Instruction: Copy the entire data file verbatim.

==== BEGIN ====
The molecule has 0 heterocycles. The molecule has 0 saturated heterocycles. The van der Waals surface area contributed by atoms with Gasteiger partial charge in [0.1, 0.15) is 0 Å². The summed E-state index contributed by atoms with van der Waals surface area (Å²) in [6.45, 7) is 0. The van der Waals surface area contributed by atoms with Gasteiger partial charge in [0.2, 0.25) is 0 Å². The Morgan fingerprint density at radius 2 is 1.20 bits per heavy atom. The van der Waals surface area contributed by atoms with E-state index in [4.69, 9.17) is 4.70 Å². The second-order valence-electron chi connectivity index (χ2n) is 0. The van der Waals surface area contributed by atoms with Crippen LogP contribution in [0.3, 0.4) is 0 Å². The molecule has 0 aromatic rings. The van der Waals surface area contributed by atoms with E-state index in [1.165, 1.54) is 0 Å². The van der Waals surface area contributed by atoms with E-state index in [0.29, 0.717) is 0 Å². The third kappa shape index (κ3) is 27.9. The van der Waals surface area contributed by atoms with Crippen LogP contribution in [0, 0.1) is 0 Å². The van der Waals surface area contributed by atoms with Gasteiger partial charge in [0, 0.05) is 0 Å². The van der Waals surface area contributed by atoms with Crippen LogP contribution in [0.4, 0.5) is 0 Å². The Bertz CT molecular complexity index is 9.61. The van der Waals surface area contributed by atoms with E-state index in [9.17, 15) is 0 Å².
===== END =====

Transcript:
The molecule has 0 heterocycles. The molecule has 0 saturated heterocycles. The van der Waals surface area contributed by atoms with Gasteiger partial charge in [0.1, 0.15) is 0 Å². The summed E-state index contributed by atoms with van der Waals surface area (Å²) in [6.45, 7) is 0. The van der Waals surface area contributed by atoms with Gasteiger partial charge in [0.2, 0.25) is 0 Å². The Morgan fingerprint density at radius 2 is 1.20 bits per heavy atom. The van der Waals surface area contributed by atoms with E-state index in [4.69, 9.17) is 4.70 Å². The second-order valence-electron chi connectivity index (χ2n) is 0. The van der Waals surface area contributed by atoms with Crippen LogP contribution in [0.3, 0.4) is 0 Å². The molecule has 0 aromatic rings. The van der Waals surface area contributed by atoms with E-state index in [1.165, 1.54) is 0 Å². The van der Waals surface area contributed by atoms with E-state index in [0.29, 0.717) is 0 Å². The third kappa shape index (κ3) is 27.9. The van der Waals surface area contributed by atoms with Crippen LogP contribution in [0, 0.1) is 0 Å². The van der Waals surface area contributed by atoms with Gasteiger partial charge in [0, 0.05) is 0 Å². The van der Waals surface area contributed by atoms with Crippen LogP contribution in [0.4, 0.5) is 0 Å². The Bertz CT molecular complexity index is 9.61. The van der Waals surface area contributed by atoms with E-state index in [9.17, 15) is 0 Å².